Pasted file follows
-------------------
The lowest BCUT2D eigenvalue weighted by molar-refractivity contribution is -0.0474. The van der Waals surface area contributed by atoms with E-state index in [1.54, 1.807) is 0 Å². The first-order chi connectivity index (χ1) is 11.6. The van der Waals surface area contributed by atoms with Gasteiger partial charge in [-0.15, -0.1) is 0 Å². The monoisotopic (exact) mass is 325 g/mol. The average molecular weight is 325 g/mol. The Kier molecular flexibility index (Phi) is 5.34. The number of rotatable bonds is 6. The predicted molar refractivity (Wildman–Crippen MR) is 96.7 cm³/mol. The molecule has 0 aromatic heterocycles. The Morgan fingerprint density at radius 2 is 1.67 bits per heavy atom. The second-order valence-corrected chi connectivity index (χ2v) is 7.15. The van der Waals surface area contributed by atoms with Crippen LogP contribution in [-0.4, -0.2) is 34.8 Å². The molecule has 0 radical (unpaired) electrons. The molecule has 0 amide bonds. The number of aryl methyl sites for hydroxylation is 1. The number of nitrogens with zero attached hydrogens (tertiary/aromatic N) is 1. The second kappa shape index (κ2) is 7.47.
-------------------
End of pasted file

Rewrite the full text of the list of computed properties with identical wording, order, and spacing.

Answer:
The lowest BCUT2D eigenvalue weighted by molar-refractivity contribution is -0.0474. The van der Waals surface area contributed by atoms with E-state index in [1.54, 1.807) is 0 Å². The first-order chi connectivity index (χ1) is 11.6. The van der Waals surface area contributed by atoms with Gasteiger partial charge in [-0.15, -0.1) is 0 Å². The monoisotopic (exact) mass is 325 g/mol. The average molecular weight is 325 g/mol. The Kier molecular flexibility index (Phi) is 5.34. The number of rotatable bonds is 6. The predicted molar refractivity (Wildman–Crippen MR) is 96.7 cm³/mol. The molecule has 0 aromatic heterocycles. The Morgan fingerprint density at radius 2 is 1.67 bits per heavy atom. The second-order valence-corrected chi connectivity index (χ2v) is 7.15. The van der Waals surface area contributed by atoms with Crippen LogP contribution in [-0.4, -0.2) is 34.8 Å². The molecule has 0 radical (unpaired) electrons. The molecule has 0 amide bonds. The number of aryl methyl sites for hydroxylation is 1. The number of nitrogens with zero attached hydrogens (tertiary/aromatic N) is 1. The second kappa shape index (κ2) is 7.47.